July 25, 2018

SFWMD Emergency Actions Are Moving Water South, Helping to Lower Water Levels in Conservation Areas
Latest video update highlights online tools to keep public apprised of District's actions to mitigate high water emergency
Click on the image to watch the latest weekly SFWMD video update.
West Palm Beach, FL - The South Florida Water Management District (SFWMD) has been working around the clock to lower water levels in the water conservation areas to create capacity for sending additional Lake Okeechobee water south, all in an effort to alleviate South Florida's high water emergency.
SFWMD Hydrology and Hydraulics Bureau Chief Akin Owosina gave an update on the District's operations through the agency's weekly video series, which is dedicated to informing the public on current water conditions and the agency's actions amid the high water emergency. The video update can be seen by clicking HERE or visiting the District's website dedicated to the emergency situation at www.sfwmd.gov/managinghighwater .
The video update shows the public how to use SFWMD's "Storage Capacity and Moving Water North and South of Lake Okeechobee" map and its "System Constraints" map to stay apprised of the latest water conditions. Both maps can be found through SFWMD's Managing High Water website.
The Storage Capacity map shows the public how much water has been moved through specific structures in the flood control system in the past week and the current water levels in the conservation areas and Kissimmee Upper Chain of Lakes.
The Constraints map shows how water moves from north to south in the flood control system and depicts weekly conditions and information on the structures controlling the flow of water. SFWMD uses a detailed set of criteria or "constraints" based on public safety and sound science to determine whether each structure, including Flow Equalization Basins, Stormwater Treatment Areas, pump stations and canals, can store more water or move more water south. That status is translated into a simple "traffic light" for each structure on the map with green lights meaning the structure is "unconstrained" and can move more water and red lights meaning it is constrained and cannot. Several key structures on the map are currently "unconstrained" and moving as much water south as possible.
May's record rainfall caused Lake Okeechobee to rise more than a foot, which led the U.S. Army Corps of Engineers (USACE) to begin releases from the lake on June 1 to the northern estuaries. At the same time, this record rainfall inundated the water conservation areas, causing them to rise considerably above their regulation schedules. To combat this, SFWMD continues to take every action within its authority to lower water levels, including storing water on public and private lands. Additionally, every available structure is being utilized and temporary pumps have been installed to move additional water.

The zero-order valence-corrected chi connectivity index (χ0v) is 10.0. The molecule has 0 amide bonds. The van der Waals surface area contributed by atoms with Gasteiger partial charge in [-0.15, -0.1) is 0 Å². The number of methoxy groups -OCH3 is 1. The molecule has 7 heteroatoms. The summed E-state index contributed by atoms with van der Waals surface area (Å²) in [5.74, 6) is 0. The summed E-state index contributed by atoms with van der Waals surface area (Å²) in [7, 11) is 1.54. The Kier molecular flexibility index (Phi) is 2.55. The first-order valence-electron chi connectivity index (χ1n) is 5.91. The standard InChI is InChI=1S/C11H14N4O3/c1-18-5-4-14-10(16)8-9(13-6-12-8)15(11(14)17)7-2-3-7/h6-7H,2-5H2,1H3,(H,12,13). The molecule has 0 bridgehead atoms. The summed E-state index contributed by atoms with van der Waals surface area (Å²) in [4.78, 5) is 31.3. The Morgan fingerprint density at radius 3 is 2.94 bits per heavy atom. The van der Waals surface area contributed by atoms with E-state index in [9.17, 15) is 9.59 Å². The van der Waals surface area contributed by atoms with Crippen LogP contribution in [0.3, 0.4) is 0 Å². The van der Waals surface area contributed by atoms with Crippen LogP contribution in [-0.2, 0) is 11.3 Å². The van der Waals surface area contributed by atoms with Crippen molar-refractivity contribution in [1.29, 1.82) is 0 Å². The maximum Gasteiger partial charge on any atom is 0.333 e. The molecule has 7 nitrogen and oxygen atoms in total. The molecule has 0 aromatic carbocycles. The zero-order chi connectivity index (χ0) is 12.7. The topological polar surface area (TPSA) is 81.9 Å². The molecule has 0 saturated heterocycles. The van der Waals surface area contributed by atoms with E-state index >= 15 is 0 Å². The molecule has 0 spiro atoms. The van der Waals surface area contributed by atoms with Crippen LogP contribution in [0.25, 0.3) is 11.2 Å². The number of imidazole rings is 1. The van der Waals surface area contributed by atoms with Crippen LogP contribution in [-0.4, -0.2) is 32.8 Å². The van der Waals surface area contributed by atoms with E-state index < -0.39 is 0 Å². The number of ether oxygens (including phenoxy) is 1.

On June 20, Gov. Rick Scott directed the Florida Department of Environmental Protection to issue an emergency order, which revised permitting criteria, thereby, allowing the District to install several temporary pumps. These pumps, along with permanent structures, are currently being operated by the District 24 hours a day to move more water out of the conservation areas.

On July 9, Gov. Scott declared a state of emergency regarding the high water situation. This state of emergency superseded all procurement policy guidelines, thereby, allowing SFWMD to expedite the acquisition and installation of temporary pumps. These pumps will move water from Water Conservation Area 3B in Miami-Dade County into Northeast Shark River Slough in Everglades National Park.
Other actions being taken by SFWMD to mitigate the high water emergency include:
  • Utilizing completed components of Gov. Scott's Restoration Strategies Plan, such as the A-1 and L-8 Flow Equalization Basins, to store water.
  • Storing water on private and publicly owned lands through the Dispersed Water Management program.
  • Routing local basin water to tide through the C-51 Canal to minimize the amount of water that gravity flows into Lake Okeechobee through the L-8 Canal.
  • Raising water levels in the L-29 Canal in Miami-Dade County from 7.5 to 8 feet after receiving authorization from the U.S. Army Corps of Engineers, significantly increasing the amount of water that can be moved out of the conservation areas and to the south.
As more measures are implemented, details will be available on the Managing High Water website.
Online channels to learn more about efforts to lower water levels
Media Contact: 
Randy Smith  |   rrsmith@sfwmd.gov    |  Office: 561-682-2800  |  Cell: 561-389-3386
The South Florida Water Management District is a regional governmental agency that manages the water resources in the southern part of the state. It is the oldest and largest of the state's five water management districts. Our mission is to protect South Florida's water resources by balancing and improving flood control, water supply, water quality and natural systems.

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